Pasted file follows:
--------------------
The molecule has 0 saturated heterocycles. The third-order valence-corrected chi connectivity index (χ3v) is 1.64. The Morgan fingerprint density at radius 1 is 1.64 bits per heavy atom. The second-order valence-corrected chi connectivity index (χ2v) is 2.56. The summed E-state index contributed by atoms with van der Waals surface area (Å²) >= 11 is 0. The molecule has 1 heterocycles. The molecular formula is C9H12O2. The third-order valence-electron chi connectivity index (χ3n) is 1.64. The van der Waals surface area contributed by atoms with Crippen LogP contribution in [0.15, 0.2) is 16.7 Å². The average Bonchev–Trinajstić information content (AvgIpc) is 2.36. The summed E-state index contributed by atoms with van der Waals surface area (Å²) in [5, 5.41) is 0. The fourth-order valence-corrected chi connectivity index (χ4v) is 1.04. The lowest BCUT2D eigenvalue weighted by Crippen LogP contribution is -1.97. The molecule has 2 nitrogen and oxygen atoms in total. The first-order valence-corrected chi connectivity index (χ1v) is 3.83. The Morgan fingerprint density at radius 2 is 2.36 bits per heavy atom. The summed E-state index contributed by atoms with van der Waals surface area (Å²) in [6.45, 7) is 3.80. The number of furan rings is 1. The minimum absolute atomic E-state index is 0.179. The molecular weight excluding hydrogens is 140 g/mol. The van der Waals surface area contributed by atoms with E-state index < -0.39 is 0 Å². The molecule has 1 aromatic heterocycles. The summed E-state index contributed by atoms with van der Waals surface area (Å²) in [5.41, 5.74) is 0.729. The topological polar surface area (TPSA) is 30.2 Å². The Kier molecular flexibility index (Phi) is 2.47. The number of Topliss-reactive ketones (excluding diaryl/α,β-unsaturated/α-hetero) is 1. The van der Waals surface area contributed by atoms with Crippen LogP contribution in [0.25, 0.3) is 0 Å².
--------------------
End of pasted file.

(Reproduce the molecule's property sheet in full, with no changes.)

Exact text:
The molecule has 0 saturated heterocycles. The third-order valence-corrected chi connectivity index (χ3v) is 1.64. The Morgan fingerprint density at radius 1 is 1.64 bits per heavy atom. The second-order valence-corrected chi connectivity index (χ2v) is 2.56. The summed E-state index contributed by atoms with van der Waals surface area (Å²) >= 11 is 0. The molecule has 1 heterocycles. The molecular formula is C9H12O2. The third-order valence-electron chi connectivity index (χ3n) is 1.64. The van der Waals surface area contributed by atoms with Crippen LogP contribution in [0.15, 0.2) is 16.7 Å². The average Bonchev–Trinajstić information content (AvgIpc) is 2.36. The summed E-state index contributed by atoms with van der Waals surface area (Å²) in [5, 5.41) is 0. The fourth-order valence-corrected chi connectivity index (χ4v) is 1.04. The lowest BCUT2D eigenvalue weighted by Crippen LogP contribution is -1.97. The molecule has 2 nitrogen and oxygen atoms in total. The first-order valence-corrected chi connectivity index (χ1v) is 3.83. The Morgan fingerprint density at radius 2 is 2.36 bits per heavy atom. The summed E-state index contributed by atoms with van der Waals surface area (Å²) in [6.45, 7) is 3.80. The number of furan rings is 1. The minimum absolute atomic E-state index is 0.179. The molecular weight excluding hydrogens is 140 g/mol. The van der Waals surface area contributed by atoms with E-state index < -0.39 is 0 Å². The molecule has 1 aromatic heterocycles. The summed E-state index contributed by atoms with van der Waals surface area (Å²) in [5.41, 5.74) is 0.729. The topological polar surface area (TPSA) is 30.2 Å². The Kier molecular flexibility index (Phi) is 2.47. The number of Topliss-reactive ketones (excluding diaryl/α,β-unsaturated/α-hetero) is 1. The van der Waals surface area contributed by atoms with Crippen LogP contribution in [0.25, 0.3) is 0 Å².